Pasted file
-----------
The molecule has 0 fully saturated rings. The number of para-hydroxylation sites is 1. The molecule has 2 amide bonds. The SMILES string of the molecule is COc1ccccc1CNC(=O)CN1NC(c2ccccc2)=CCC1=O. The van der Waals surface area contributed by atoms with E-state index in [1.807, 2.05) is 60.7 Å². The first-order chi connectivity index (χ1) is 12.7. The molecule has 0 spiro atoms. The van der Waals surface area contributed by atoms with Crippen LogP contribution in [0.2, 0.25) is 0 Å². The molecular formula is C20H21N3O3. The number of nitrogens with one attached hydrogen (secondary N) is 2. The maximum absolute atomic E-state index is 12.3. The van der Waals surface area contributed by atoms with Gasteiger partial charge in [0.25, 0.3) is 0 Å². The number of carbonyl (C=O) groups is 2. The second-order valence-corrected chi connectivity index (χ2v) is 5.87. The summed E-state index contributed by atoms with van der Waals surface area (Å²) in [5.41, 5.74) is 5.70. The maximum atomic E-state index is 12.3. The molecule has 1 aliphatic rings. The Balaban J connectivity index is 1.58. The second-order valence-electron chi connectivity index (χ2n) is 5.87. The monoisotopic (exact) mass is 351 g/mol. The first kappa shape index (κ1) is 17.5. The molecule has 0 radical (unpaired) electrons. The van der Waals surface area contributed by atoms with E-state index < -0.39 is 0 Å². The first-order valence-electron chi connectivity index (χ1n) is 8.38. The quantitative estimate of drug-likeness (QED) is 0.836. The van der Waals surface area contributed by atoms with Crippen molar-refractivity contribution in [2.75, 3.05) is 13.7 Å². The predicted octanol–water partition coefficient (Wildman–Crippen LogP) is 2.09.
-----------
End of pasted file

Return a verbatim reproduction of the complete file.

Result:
The molecule has 0 fully saturated rings. The number of para-hydroxylation sites is 1. The molecule has 2 amide bonds. The SMILES string of the molecule is COc1ccccc1CNC(=O)CN1NC(c2ccccc2)=CCC1=O. The van der Waals surface area contributed by atoms with E-state index in [1.807, 2.05) is 60.7 Å². The first-order chi connectivity index (χ1) is 12.7. The molecule has 0 spiro atoms. The van der Waals surface area contributed by atoms with Crippen LogP contribution in [0.2, 0.25) is 0 Å². The molecular formula is C20H21N3O3. The number of nitrogens with one attached hydrogen (secondary N) is 2. The maximum absolute atomic E-state index is 12.3. The van der Waals surface area contributed by atoms with Gasteiger partial charge in [0.25, 0.3) is 0 Å². The number of carbonyl (C=O) groups is 2. The second-order valence-corrected chi connectivity index (χ2v) is 5.87. The summed E-state index contributed by atoms with van der Waals surface area (Å²) in [5.41, 5.74) is 5.70. The maximum atomic E-state index is 12.3. The molecule has 1 aliphatic rings. The Balaban J connectivity index is 1.58. The second-order valence-electron chi connectivity index (χ2n) is 5.87. The monoisotopic (exact) mass is 351 g/mol. The first kappa shape index (κ1) is 17.5. The molecule has 0 radical (unpaired) electrons. The van der Waals surface area contributed by atoms with E-state index < -0.39 is 0 Å². The first-order valence-electron chi connectivity index (χ1n) is 8.38. The quantitative estimate of drug-likeness (QED) is 0.836. The van der Waals surface area contributed by atoms with Crippen molar-refractivity contribution in [2.75, 3.05) is 13.7 Å². The predicted octanol–water partition coefficient (Wildman–Crippen LogP) is 2.09.